New court filings in the case of Federal Air Marshal whistleblower and GAP client Robert MacLean argue that MacLean's direct supervisor was engaged in “an illicit affair with a female subordinate, on whom he bestowed numerous professional favors.” However, the supervisor was protected from punishment for this violation of agency rules because he made a dirty deal to carry out the director of the air marshal program's instructions to fire MacLean. GAP legal director Tom Devine is quoted in the article, from the Orange County Register:
MacLean’s attorney, Tom Devine of the Government Accountability Project, responded to the government’s response: “The development about Mr. Donanti was not offered to impugn his character,” it says. “It demonstrates that he had a conflict of interest, because his professional survival depended on acting as the agency’s hatchet man against a problematic Federal Law Enforcement Officer’s Association (FLEOA) leader."
The article also discusses the Whistleblower Protection Enhancement Act, which would give whistleblowers many more rights and protections. The act was likely to pass the Senate by unanimous consent last year but two Republican senators (Jim Bunning and Kit Bond) put holds on the bill. Bunning has since removed his hold.
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In public safety news, the head of the National Highway Traffic Safety Administration (NHTSA), David Strickland, said yesterday that the proportion of complaints against Toyota vehicles, when compared with other automakers, was “unremarkable.” Strickland also said that until the agency finds a specific cause of vehicle defect, they have little recourse. Strickland will probably face criticism about what the NHTSA should have done about years of complaints about Toyotas, and how it should handle further complaints when he testifies in front of the House Energy and Commerce Committee today. Strickland’s testimony will mark the fourth congressional hearing about Toyota defects. Former NHTSA head Joan Claybrook, who will also testify today, will argue that more needs to be done to protect drivers.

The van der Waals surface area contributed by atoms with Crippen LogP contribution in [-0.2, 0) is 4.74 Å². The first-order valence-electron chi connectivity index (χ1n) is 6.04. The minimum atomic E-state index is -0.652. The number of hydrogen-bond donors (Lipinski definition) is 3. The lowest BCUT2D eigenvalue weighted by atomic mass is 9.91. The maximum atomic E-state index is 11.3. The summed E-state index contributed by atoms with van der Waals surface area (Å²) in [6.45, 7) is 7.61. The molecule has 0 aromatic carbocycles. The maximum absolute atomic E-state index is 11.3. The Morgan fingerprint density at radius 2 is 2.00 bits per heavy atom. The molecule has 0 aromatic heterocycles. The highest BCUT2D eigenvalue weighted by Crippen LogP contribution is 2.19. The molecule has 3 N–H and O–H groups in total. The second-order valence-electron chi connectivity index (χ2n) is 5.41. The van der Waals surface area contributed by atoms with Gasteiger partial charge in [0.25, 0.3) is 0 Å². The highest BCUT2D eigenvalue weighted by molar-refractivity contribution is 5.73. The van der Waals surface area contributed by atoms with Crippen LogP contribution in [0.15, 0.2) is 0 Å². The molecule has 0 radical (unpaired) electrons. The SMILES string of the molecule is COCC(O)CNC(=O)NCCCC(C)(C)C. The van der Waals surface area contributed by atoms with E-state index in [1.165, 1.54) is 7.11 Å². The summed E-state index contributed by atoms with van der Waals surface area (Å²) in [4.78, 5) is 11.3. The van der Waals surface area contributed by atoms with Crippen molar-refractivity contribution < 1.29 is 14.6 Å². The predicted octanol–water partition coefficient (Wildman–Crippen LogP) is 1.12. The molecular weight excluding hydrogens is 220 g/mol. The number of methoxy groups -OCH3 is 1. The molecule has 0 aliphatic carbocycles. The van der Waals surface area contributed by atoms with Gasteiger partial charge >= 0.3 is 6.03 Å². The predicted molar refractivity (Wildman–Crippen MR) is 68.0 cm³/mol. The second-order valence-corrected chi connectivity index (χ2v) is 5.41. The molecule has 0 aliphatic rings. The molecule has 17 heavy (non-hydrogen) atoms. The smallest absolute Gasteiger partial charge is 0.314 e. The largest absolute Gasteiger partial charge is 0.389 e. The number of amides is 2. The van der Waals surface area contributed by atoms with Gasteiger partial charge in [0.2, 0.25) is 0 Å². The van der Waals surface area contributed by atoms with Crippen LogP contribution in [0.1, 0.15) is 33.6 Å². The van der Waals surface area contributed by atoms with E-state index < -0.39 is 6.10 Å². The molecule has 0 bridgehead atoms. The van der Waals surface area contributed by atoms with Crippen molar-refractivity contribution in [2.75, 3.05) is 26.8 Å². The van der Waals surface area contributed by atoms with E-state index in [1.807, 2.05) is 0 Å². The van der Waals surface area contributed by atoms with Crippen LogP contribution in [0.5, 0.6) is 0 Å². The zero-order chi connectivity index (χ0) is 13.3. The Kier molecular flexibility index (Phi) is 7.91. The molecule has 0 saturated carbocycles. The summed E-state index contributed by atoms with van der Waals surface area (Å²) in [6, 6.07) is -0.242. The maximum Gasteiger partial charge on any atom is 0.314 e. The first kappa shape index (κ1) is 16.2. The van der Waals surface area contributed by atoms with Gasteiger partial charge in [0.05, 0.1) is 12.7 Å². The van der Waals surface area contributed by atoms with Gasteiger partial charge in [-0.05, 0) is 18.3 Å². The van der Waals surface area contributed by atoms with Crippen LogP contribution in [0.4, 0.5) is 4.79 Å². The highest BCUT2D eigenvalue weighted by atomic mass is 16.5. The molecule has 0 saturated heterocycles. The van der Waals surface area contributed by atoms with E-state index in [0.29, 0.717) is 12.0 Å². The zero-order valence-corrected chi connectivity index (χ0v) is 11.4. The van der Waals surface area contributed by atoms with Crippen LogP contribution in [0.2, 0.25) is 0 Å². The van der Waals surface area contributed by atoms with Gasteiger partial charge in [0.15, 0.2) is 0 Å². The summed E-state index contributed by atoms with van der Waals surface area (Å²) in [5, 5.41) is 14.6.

Sherron Watkins, the Enron whistleblower, reviews the new book by Harry Markpolos, the man who tried to blow the whistle on Bernie Madoff, but failed when the Securities and Exchange Commission refused to listen to him.
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In a case reminiscient of the Peanut Corporation of America food safety scandal in 2008, it has been revealed that a flavor additive manufacturer knew its plant equipment was contaminated with salmonella, but continued to ship its food out, apparently without making any changes to the line to address the situation.
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USDA whistleblower and GAP client Dean Wyatt testified yesterday before the House Subcommittee on Domestic Policy (under Oversight and Government Reform). Wyatt, a supervisory veterinarian at the USDA’s Food Safety and Inspection Service (FSIS) reported shocking mistreatment and unsafe butchering of animals at two slaughterhouses. His disclosures raise serious concerns about the state of American food integrity.
For more info on the case and allegations, check out GAP’s press release here, or the USA Today story or Washington Post piece.
Wyatt’s testimony paints a terrible picture of FSIS as being, in many cases, more interested in keeping corporations happy than protecting public safety.
But Wyatt’s isn’t the only major food safety story to appear over the last couple of days (shocking, I know).